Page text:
Editor’s Desk

Column: Brackets, brackets everywhere

March 7, 2014 

WHITFIELD.022712.TI

Johnny Whitfield, columnist The Eastern Wake News and The Clayton News Star.

TAKAAKI IWABU — tiwabu@newsobserver.com Buy Photo

If you’re born and bred in North Carolina, it’s a little difficult not to get excited when the calendar turns to March. That means the ACC tournament and the NCAA basketball tournament are just around the corner.

Brackets have gotten tremendously popular in recent years. Office pools pop up and even some disinterested viewers tune into the games to see if they guessed right. The bracket, however, can be used for more than just basketball tournaments. We’ve seen them used by our sister publication, The News & Observer, to pick the state’s best athletes and the best TV shows. Other brackets have seen popular muscal acts pitted against each other.

Now local governments are getting on the act. The League of Municipalities – something like a trade organization for the state’s towns and cities – has created an interesting bracket of its own. The League wants voters to select their favorite town or city from across the state. Just like in the NCAA tournament, the winners on the first round bracket advance to the second round until there’s a champion crowned.

Zebulon is among those currently battling it out for a spot in the second round. As of our deadline, Zebulon was trailing the Pender County town of Wallace, 412 to 208, with one day of voting still left.

The League’s little tournament includes a nice mix of small towns and big cities. Theoretically, the large cities ought to be able to win handily since there are a lot more people in those places to vote for them. But at last check, Durham, the biggest city in the competition, had secured just four votes, while the Mecklenburg County suburb of Mooresville had nearly 900 votes.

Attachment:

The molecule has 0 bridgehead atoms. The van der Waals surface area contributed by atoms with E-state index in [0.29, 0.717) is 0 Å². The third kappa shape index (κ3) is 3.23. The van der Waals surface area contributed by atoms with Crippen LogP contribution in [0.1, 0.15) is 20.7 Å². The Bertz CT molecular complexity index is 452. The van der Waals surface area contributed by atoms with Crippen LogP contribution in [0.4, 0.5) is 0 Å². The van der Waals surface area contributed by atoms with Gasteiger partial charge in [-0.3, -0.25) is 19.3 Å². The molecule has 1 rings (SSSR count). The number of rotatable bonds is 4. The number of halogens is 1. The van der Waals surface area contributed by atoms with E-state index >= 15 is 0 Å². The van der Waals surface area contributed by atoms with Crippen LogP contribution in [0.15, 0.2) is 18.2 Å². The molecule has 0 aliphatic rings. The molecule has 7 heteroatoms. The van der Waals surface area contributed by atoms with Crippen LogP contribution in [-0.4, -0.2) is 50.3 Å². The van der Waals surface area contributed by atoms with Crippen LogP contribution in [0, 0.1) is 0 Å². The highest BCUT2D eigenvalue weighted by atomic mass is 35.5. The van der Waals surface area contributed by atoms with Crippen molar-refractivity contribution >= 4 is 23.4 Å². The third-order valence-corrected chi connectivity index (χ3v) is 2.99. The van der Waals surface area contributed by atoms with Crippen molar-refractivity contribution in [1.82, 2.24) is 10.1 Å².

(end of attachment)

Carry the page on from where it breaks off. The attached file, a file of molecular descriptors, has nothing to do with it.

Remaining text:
Government folks, unfairly or not, have developed a reputation as very by-the-book and very rigid. But this is a fun little exercise and even the stodgiest government worker can get into a friendly rivalry.

With folks around these parts still struggling to get through yet another round of wintry weather and school closures, we need to have a little fun.

We’re not sure why this is the case, but it seems like people, transitory as our society has become, still have a remarkable sense of loyalty to their community. That makes the contest fun. It’s impossible to know who will ultimately win.

But it sure is a lot of fun to let your hair down and show your civic pride.

Your newspaper wants to get into the act a little bit too. Throughout the contest, as long as our town is in the contest, we’ll keep letting people know when to vote and we’ll keep you up with the most up-to-date voting results.

The contest is a great way to have fun with people in this basketball-crazed region as they try to keep an eye on another intriguing tournament.

We’ll see, over the next few weeks, just how much much civic pride residents really have. So buckle up and enjoy the ride.

Find a good way to vote as often as you’re allowed. There’s nothing in it for the towns that are participating except for braging rights. For the rest of us, though, it’s a precusor to NCAA basketball. Either way, it’s fun.

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